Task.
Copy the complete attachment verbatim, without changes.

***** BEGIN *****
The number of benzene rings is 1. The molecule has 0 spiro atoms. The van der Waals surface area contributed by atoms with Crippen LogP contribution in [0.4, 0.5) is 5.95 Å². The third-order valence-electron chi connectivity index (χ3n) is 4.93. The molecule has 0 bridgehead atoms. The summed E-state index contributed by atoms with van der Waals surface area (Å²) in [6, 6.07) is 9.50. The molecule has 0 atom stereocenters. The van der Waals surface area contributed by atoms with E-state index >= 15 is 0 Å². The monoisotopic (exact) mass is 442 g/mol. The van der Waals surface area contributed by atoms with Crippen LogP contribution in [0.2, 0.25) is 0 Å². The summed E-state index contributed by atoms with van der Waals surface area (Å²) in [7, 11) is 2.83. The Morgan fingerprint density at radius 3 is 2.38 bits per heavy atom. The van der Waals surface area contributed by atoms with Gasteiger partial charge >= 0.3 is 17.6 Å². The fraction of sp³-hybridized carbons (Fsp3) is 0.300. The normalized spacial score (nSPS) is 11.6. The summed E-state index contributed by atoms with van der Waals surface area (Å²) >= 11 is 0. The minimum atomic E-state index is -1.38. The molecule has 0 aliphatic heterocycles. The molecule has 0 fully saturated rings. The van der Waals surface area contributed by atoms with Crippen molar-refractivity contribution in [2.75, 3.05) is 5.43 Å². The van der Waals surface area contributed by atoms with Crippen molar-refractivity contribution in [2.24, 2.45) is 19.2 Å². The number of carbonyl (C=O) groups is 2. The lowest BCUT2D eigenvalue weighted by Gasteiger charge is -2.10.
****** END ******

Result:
The number of benzene rings is 1. The molecule has 0 spiro atoms. The van der Waals surface area contributed by atoms with Crippen LogP contribution in [0.4, 0.5) is 5.95 Å². The third-order valence-electron chi connectivity index (χ3n) is 4.93. The molecule has 0 bridgehead atoms. The summed E-state index contributed by atoms with van der Waals surface area (Å²) in [6, 6.07) is 9.50. The molecule has 0 atom stereocenters. The van der Waals surface area contributed by atoms with E-state index >= 15 is 0 Å². The monoisotopic (exact) mass is 442 g/mol. The van der Waals surface area contributed by atoms with Crippen LogP contribution in [0.2, 0.25) is 0 Å². The summed E-state index contributed by atoms with van der Waals surface area (Å²) in [7, 11) is 2.83. The Morgan fingerprint density at radius 3 is 2.38 bits per heavy atom. The van der Waals surface area contributed by atoms with Gasteiger partial charge >= 0.3 is 17.6 Å². The fraction of sp³-hybridized carbons (Fsp3) is 0.300. The normalized spacial score (nSPS) is 11.6. The summed E-state index contributed by atoms with van der Waals surface area (Å²) >= 11 is 0. The minimum atomic E-state index is -1.38. The molecule has 0 aliphatic heterocycles. The molecule has 0 fully saturated rings. The van der Waals surface area contributed by atoms with Crippen molar-refractivity contribution in [2.75, 3.05) is 5.43 Å². The van der Waals surface area contributed by atoms with Crippen molar-refractivity contribution in [2.24, 2.45) is 19.2 Å². The number of carbonyl (C=O) groups is 2. The lowest BCUT2D eigenvalue weighted by Gasteiger charge is -2.10.